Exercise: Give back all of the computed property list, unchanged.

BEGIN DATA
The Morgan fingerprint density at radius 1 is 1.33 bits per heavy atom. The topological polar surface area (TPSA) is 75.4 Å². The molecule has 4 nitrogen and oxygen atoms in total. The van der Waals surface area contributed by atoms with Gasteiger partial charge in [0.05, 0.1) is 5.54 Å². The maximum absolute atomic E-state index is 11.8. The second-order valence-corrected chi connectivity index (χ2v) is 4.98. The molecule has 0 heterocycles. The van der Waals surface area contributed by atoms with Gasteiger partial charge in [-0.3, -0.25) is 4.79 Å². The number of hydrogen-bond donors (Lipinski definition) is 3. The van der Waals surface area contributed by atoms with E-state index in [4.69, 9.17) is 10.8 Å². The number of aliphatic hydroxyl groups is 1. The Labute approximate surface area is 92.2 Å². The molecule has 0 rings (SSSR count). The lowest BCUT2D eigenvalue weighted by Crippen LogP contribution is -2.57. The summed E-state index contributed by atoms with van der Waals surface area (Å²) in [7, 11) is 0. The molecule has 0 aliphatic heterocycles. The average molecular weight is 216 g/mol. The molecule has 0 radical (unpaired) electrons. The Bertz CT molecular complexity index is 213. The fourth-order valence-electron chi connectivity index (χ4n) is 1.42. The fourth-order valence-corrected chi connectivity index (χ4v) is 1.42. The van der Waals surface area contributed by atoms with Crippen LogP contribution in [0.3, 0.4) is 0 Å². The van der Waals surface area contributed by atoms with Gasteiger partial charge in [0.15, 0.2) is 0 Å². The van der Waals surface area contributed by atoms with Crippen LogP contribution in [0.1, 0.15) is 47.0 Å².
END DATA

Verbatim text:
The Morgan fingerprint density at radius 1 is 1.33 bits per heavy atom. The topological polar surface area (TPSA) is 75.4 Å². The molecule has 4 nitrogen and oxygen atoms in total. The van der Waals surface area contributed by atoms with Gasteiger partial charge in [0.05, 0.1) is 5.54 Å². The maximum absolute atomic E-state index is 11.8. The second-order valence-corrected chi connectivity index (χ2v) is 4.98. The molecule has 0 heterocycles. The van der Waals surface area contributed by atoms with Gasteiger partial charge in [-0.3, -0.25) is 4.79 Å². The number of hydrogen-bond donors (Lipinski definition) is 3. The van der Waals surface area contributed by atoms with E-state index in [4.69, 9.17) is 10.8 Å². The number of aliphatic hydroxyl groups is 1. The Labute approximate surface area is 92.2 Å². The molecule has 0 rings (SSSR count). The lowest BCUT2D eigenvalue weighted by Crippen LogP contribution is -2.57. The summed E-state index contributed by atoms with van der Waals surface area (Å²) in [7, 11) is 0. The molecule has 0 aliphatic heterocycles. The average molecular weight is 216 g/mol. The molecule has 0 radical (unpaired) electrons. The Bertz CT molecular complexity index is 213. The fourth-order valence-electron chi connectivity index (χ4n) is 1.42. The fourth-order valence-corrected chi connectivity index (χ4v) is 1.42. The van der Waals surface area contributed by atoms with Crippen LogP contribution in [0.3, 0.4) is 0 Å². The van der Waals surface area contributed by atoms with Gasteiger partial charge in [0.15, 0.2) is 0 Å². The van der Waals surface area contributed by atoms with Crippen LogP contribution in [0.1, 0.15) is 47.0 Å².